MENDOCINO Co. 8/30/2022 — The First Amendment Coalition (FAC), a nonprofit organization that provides legal work and education on first amendment rights, urged Mendocino County against implementing an ordinance that will charge up to $150 per hour for access to public records.
The FAC sent a letter Monday to Mendocino County’s counsel Christian Curtis — who first introduced the ordinance — calling it unlawful. It would charge people who request public records from Mendocino County for retrieval and production of the records. Documents such as police reports or written communication between government officials are open to the public under the California Public Records Act; these records are public to maintain government transparency and are viewable to all members of the public.
When the ordinance was introduced in June, the Board of Supervisors advised Curtis to create a grant fund for California Public Records Act requests made by media organizations after local media outlets expressed concern about the cost burden of accessing records The board asked Curtis to establish a definition for media who could access the grant fund; neither the fund nor the definition have been created yet, nearly two months after the ordinance took effect.
In its letter, FAC offered both criticism and legal guidance in defining who or what qualifies as a media organization.
“To charge up to $150 per hour for responding to record requests creates a financial barrier that deprives many people of transparency rights guaranteed by the CPRA and California Constitution,” the letter reads. “The grant program cannot cure the defects of an ordinance unlawful on its face.”
“Reserving the right to address those issues separately and without conceding the ordinance is lawful, we submit this letter to explain that any definition of ‘media organization’ the county might adopt must comport with strict First Amendment standards,” it continues.
The ordinance will require requesters to pay $20 per hour for the search of records that are considered public under the CPRA. Requesters will be charged $150 per hour for the search and production of records that may include both disclosable and exempt records that would require redaction of certain information. Counsel Curtis introduced the measure because he said people may be abusing the CPRA’s access to free public records in Mendocino County, causing an undue burden to produce records that may take hours to gather.
The CPRA allows government agencies to charge for the duplication of records. Several counties in California have introduced similar ordinances allowing preemptive production fees for public records, using a state government code that allows counties to increase or decrease fees that are already allowed under the CPRA, FAC Director David Loy previously told The Voice.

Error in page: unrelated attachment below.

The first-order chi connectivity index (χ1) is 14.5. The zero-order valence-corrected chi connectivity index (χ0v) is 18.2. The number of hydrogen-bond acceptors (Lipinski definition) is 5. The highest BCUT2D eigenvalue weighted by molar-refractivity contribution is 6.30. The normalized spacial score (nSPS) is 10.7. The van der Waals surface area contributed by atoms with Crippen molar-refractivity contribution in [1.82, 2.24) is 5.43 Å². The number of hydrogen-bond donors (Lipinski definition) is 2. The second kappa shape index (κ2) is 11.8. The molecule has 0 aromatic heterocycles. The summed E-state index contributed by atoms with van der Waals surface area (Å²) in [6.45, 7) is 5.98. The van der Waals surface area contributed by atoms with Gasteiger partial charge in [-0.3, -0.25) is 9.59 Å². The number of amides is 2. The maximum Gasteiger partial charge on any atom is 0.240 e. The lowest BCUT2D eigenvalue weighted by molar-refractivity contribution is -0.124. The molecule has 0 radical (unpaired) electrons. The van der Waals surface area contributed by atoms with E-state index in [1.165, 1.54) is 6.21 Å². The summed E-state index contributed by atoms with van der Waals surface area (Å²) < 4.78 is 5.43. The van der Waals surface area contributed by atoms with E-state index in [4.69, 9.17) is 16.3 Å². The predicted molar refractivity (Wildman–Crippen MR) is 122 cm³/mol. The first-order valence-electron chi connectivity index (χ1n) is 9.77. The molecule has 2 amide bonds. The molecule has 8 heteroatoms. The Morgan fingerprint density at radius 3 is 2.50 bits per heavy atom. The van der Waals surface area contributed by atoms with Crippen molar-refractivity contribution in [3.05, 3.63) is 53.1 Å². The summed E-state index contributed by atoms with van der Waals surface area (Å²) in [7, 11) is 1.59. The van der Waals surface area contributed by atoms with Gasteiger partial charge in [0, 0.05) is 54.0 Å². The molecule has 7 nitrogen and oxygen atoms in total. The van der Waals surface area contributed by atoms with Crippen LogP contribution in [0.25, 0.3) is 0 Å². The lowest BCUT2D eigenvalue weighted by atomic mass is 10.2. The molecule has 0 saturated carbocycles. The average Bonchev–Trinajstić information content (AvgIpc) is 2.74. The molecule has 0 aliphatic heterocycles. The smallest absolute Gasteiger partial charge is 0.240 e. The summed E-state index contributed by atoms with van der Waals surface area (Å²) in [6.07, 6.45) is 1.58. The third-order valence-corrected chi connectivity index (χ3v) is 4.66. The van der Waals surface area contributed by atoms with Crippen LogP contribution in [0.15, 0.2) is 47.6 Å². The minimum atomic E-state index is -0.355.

The Mendocino County Board of Supervisors asked Curtis to create a definition of media that would exempt journalists from paying fees. The board floated around ideas of what would define media, including the amount of Twitter followers or news circulation.
Curtis did not respond to requests for comment by time of publication. He planned to have a fund mechanism and clear definition for media organizations to apply for exemption by the Sept. 13 Board of Supervisors meeting, he said in the Aug. 16 meeting.
The California News Publishers Association and Society of Professional Journalists Northern California Chapter’s Freedom of Information Committee signed off on the FAC’s letter, which outlined decades of legal precedence that defines media as “a person who is gathering information for the purpose of dissemination to the public.”
“California is very good about the releasing of public information, keeping the population, the citizenry of California informed as to what the government is doing,” said CNPA President Charles Ford Champion II in an interview with The Voice. “This [ordinance] would impede those efforts; it violates both the spirit and the letter of the law.”
The letter cites several Supreme Court decisions that protect the free press, including the decision in Minneapolis Star Tribune v. Minnesota Commissioner of Revenue that prohibits disparate financial burdens on the press, and Lovell v. City of Griffin that determined “the liberty of the press is not confined to newspapers and periodicals. It necessarily embraces pamphlets and leaflets…The press in its historic connotation comprehends every sort of publication which affords a vehicle of information and opinion.”
“For all these reasons, the only appropriate definition of ‘media’ is a person who is gathering information for the purpose of dissemination to the public,” the letter reads. “To look beyond that definition to other factors such as location, circulation, longevity, business model, corporate status, employment status, medium of publication, or the like would amount to impermissible discrimination between segments of the press.”
Editor’s note: The full letter from FAC is included below, and our previous coverage of the public records fee increase can be found here. The Mendocino Voice and other local media have also sent a joint letter to the supervisors expressing opposition to the new public records fees, which you can read here.2022-08-29-Mendocino-County-Counsel